GU Suspension again...Variable springs???

Submitted: Saturday, Jun 25, 2005 at 19:49
ThreadID: 24178 Views:1762 Replies:3 FollowUps:1
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Thanks to everyone who has been helping me with these suspension questions. Just one more thing!!! I think!

Variable springs! (is that what the're called) I see some people put different setups back and front sometimes???

Not sure if I have the name right but I'm sure all you 'suspension heads' out there will know what I'm on about.

So what's the go? why do we have them? are they the way to go? or what???

I'm heading down the path of Lovells + Koni's. Is there any reason whay I should consider one of these variable springs?

If someone tells me Lovells ARE variable....I will officially suicide through frustration.

So much stuff so many questions so little time....

Thanks in advance.

I luvsya alllll, luvsya I tell ya.
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Reply By: Richard - Saturday, Jun 25, 2005 at 21:01

Saturday, Jun 25, 2005 at 21:01
Different setups from front to back... sure. I too have a gu patrol and the springs on the back are stiffer than the ones on the front. I had a quick look through your previous 'questions and replys to' and found nothing relating to what you actually need! Weight considerations should be taken into account when working out what to get. i.e. have you got, or are you going to get a bullbar, winch etc (front), how much weight in the back i.e. long range tanks or jerrys etc.If your suspension place is any good they will ask you this and take it into account when working out what you need. Mine did, and had no dramas yet!(touch wood)
AnswerID: 117454

Reply By: Member - Pezza (QLD) - Saturday, Jun 25, 2005 at 22:35

Saturday, Jun 25, 2005 at 22:35
G'day Andrew,

You have picked a tough subject to do a crash course in mate, I think you are getting confused, the term 'variable springs' relates to variable load rates on different springs, ie. in general soft, medium or hard.
The springs in the GU for instance are 'soft' designed for mum's shopping trolley duties, and if you put a decent load in, it will feel akin to the titanic after it met with Mr berg, the words 'rock & roll' come to mind. Medium rate springs are for eg. steel bar with winch, roof rack and some normal camping gear for 2ppl or in our case 2 and a bit. Heavy duty springs for utes, dual cab conversions or even wagons that carry 3 full size chest freezers, a 2kva genset with enough fuel for 2 weeks and the kitchen sink.
A lot of people put, for instance, medium rate in the front for an alloy bar and dual batteries and then heavy duty in the rear for reasons mentioned above, hence the "different setups front and rear" quote.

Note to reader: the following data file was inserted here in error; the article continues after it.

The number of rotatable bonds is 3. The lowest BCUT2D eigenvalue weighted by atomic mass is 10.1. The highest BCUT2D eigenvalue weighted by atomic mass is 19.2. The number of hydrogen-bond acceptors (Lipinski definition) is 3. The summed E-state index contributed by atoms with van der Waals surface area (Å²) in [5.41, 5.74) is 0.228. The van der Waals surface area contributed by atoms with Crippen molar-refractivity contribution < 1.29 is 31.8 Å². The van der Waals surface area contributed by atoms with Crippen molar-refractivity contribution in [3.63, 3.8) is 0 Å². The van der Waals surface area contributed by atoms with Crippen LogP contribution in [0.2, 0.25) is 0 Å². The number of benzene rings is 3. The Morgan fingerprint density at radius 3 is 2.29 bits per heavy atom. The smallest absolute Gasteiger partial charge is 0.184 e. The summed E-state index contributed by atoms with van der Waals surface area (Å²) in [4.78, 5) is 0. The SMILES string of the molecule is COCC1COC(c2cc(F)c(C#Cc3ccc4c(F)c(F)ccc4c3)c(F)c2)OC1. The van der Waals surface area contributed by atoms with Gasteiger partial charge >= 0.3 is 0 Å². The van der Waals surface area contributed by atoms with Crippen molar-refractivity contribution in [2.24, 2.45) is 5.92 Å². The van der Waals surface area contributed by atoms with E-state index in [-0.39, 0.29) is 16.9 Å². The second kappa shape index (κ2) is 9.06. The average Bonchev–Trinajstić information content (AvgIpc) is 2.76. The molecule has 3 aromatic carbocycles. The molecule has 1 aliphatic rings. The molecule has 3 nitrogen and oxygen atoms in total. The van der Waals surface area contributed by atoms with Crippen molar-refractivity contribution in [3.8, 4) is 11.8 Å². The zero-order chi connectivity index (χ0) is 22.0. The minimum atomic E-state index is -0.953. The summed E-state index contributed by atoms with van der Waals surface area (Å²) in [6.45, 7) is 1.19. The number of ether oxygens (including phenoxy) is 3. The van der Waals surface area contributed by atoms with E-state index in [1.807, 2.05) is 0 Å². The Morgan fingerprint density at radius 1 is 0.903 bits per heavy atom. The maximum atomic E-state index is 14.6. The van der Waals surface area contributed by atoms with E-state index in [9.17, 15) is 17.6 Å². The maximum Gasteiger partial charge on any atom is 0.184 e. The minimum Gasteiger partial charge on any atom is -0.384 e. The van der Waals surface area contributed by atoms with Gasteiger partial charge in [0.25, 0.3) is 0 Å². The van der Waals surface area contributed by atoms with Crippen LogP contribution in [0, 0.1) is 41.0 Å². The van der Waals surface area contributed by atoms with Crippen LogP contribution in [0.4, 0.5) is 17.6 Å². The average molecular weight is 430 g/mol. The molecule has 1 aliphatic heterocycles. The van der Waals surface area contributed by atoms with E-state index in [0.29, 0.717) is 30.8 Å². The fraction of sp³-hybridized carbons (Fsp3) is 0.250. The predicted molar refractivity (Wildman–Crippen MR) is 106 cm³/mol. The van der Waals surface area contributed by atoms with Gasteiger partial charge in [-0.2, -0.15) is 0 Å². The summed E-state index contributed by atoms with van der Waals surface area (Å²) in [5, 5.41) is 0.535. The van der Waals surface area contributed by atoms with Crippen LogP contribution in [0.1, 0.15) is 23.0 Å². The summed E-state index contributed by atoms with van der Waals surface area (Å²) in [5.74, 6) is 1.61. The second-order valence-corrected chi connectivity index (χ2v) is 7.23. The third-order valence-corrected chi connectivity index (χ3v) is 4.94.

Basically the softer springs will have a softer, therefore more comfortable ride, the heavy or extra heavy duty ones will feel fine when the vehicle is fully loaded but when running empty will feel like somebody replaced your springs with solid rubber blocks. Most spring manufacturers have different rate springs.
Going by your "If someone tells me Lovells ARE variable" quote, I think you may mean 'progressive', not 'variable', which leads into a different kettle of fish known as "progessive rate springs".
These springs also come in different load ratings but are different in that when the spring is in the vehicle with no load, the first inch of of travel, ie. compression, is quite soft for a smooth, comfortable ride, as you load the vehicle up and the spring compresses further it becomes stiffer, and becomes stiffer at each stage of compression untill it reaches it's load rating. Thinking about it, I suppose this could be known as 'variable rate', but more commonly known as 'progressive rate'.
If you are buying the springs second hand then the previous owner may be able to tell you if they are progressive or soft medium or hard, if not , then see if they still have the tag attached with the model number on it and ring the manufacturer, quote the number and they should tell you what these springs are suited for.
If neither of the above provides you with an answer then you have no choice but to take the previous owners word for it ( I'm sure he will tell you they are "just right" for what you want ) or simply take a chance and try them, and if they are no good resell them and purchase a set through a suspension dealer. Either way, I hope the above rant helps you understand the workings of a spring a little more.
Now, when you want to know more about the other, more important, piece of you're suspension, the shocky, ie. rebound, compression, dampening, different weight oils and shims, let me know in advance so I can crash my computer before I even consider typing an answer to that with 2 fingers! LOL

Avagoodn
Pezza

AnswerID: 117470

Follow Up By: Member - Andrew(WA) - Sunday, Jun 26, 2005 at 03:41

Sunday, Jun 26, 2005 at 03:41
Good work Pezza...

'Progressive' what what I was looking for. Now I know the question for my suspension dealer.

cheers
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FollowupID: 372890

Reply By: Member - Chris M (QLD) - Sunday, Jun 26, 2005 at 10:16

Sunday, Jun 26, 2005 at 10:16
You must also consider whether you intend on putting a winch on in the future etc.
AnswerID: 117510

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